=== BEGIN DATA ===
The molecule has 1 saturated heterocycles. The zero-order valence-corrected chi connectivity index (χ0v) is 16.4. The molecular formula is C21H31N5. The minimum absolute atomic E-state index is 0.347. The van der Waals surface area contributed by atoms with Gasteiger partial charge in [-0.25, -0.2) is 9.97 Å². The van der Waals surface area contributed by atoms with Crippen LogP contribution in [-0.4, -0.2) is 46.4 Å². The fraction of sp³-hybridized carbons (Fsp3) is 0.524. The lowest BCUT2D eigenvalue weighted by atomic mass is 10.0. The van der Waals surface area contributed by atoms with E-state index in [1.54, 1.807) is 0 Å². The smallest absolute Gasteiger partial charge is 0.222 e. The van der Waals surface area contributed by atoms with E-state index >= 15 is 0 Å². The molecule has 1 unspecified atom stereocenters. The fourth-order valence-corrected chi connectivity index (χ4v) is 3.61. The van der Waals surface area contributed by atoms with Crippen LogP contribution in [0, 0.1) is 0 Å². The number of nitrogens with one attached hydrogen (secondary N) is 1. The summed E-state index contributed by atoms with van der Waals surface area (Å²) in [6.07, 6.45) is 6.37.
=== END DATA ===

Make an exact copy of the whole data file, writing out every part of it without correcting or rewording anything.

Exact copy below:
The molecule has 1 saturated heterocycles. The zero-order valence-corrected chi connectivity index (χ0v) is 16.4. The molecular formula is C21H31N5. The minimum absolute atomic E-state index is 0.347. The van der Waals surface area contributed by atoms with Gasteiger partial charge in [-0.25, -0.2) is 9.97 Å². The van der Waals surface area contributed by atoms with Crippen LogP contribution in [-0.4, -0.2) is 46.4 Å². The fraction of sp³-hybridized carbons (Fsp3) is 0.524. The lowest BCUT2D eigenvalue weighted by atomic mass is 10.0. The van der Waals surface area contributed by atoms with E-state index in [1.54, 1.807) is 0 Å². The smallest absolute Gasteiger partial charge is 0.222 e. The van der Waals surface area contributed by atoms with E-state index >= 15 is 0 Å². The molecule has 1 unspecified atom stereocenters. The fourth-order valence-corrected chi connectivity index (χ4v) is 3.61. The van der Waals surface area contributed by atoms with Crippen LogP contribution in [0, 0.1) is 0 Å². The number of nitrogens with one attached hydrogen (secondary N) is 1. The summed E-state index contributed by atoms with van der Waals surface area (Å²) in [6.07, 6.45) is 6.37.